By John Groe
When you’re a healthy young or middle-aged adult without any physical limitations, you might not think much about accessibility.
But in truth, accessibility is a vital part of everyone’s life. At some point it will be important for the people in your world, and possibly for you, to be able to get around without bodily limitations. People age. People have surgery. People suffer sports injuries. It happens. It’s part of life.
According to Statistics Canada, about 22 per cent of Canadians aged 15 or over – about 6.2 million people – have one or more disabilities. That number is expected to rise substantially in the next five to 10 years.
There are so many ways to make your home accessible, from grab bars to wider doorways that accommodate wheelchairs and walkers; to stairlifts, touchless door openers, vertical platform lifts, thoughtfully-placed railings, and more.
Some solutions are expensive; some can be supplemented with government grants. Some are low-cost – for example, removing storm or screen doors, using swing-away hinges, adding grab bars, removing carpet where possible.
Accessible Daily Living (ADL) is a company that is dedicated to transforming homes and, ultimately, lives.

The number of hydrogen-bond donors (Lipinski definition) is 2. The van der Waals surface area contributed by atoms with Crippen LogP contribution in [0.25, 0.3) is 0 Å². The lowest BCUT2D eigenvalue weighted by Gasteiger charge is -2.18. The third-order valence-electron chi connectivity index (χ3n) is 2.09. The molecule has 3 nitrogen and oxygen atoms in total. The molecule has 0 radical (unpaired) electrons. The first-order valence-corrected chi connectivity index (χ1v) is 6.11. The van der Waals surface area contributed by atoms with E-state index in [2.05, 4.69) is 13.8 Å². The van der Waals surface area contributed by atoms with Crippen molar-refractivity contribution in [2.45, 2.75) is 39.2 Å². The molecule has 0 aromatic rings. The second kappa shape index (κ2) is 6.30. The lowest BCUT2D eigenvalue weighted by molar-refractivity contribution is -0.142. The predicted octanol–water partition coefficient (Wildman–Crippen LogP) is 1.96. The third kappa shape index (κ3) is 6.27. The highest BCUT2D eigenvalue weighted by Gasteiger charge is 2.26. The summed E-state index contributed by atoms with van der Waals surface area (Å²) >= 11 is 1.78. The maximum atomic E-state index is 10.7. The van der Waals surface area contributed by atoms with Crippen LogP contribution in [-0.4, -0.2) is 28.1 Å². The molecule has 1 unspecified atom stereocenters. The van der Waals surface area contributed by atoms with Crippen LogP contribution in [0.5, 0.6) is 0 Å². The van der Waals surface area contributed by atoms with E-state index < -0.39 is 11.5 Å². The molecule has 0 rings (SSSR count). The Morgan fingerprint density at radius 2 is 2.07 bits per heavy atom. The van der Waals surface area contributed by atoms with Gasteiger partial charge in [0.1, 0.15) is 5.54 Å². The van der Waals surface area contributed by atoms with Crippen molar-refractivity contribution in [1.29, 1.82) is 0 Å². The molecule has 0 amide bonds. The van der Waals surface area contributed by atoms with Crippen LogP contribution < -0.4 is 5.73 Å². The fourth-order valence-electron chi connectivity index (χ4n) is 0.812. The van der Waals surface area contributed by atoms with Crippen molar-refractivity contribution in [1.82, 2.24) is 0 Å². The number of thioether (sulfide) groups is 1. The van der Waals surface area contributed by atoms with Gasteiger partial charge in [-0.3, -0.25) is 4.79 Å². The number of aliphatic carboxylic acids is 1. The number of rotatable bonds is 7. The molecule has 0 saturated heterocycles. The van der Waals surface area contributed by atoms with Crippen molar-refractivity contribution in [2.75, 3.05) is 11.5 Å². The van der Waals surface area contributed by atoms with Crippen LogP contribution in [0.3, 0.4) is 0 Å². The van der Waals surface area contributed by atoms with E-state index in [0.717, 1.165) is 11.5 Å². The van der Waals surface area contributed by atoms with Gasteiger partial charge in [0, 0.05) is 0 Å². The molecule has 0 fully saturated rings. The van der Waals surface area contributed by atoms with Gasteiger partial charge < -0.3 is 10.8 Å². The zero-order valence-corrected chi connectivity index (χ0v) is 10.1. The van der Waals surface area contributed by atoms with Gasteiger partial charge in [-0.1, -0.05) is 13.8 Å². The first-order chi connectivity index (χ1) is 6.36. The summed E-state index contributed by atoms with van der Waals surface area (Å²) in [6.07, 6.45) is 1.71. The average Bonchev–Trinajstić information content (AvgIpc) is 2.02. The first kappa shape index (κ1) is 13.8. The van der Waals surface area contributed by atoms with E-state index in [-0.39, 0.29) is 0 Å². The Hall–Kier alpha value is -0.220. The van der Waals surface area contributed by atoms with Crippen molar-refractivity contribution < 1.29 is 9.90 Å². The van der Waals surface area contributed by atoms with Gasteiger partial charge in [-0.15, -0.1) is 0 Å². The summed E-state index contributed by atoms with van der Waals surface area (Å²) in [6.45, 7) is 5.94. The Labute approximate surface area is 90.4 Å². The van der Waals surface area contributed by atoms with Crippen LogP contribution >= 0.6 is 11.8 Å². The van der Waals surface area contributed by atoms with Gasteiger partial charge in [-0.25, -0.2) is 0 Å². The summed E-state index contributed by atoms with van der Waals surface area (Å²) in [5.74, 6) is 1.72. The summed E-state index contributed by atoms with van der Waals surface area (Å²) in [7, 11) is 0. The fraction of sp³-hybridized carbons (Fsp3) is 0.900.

Emilia recently hired ADL to make her home safer and easier for her husband.
“It has changed not only my husband’s quality of living,” she said, “but our entire family’s life as well.”
ADL works closely with clients to create a customized solution that fits their needs and budget.
It provides industry-leading assessments that accurately determine the factors that limit your accessibility, and provide safe, cost-effective solutions.
It also works with occupational therapists, personal injury lawyers, social workers, adjusters, case managers, funding agencies, product providers, architects and engineers.
ADL makes it happen. It just takes a phone call to start the process.
John Groe is CEO and Accessibility Consultant at Accessible Daily Living.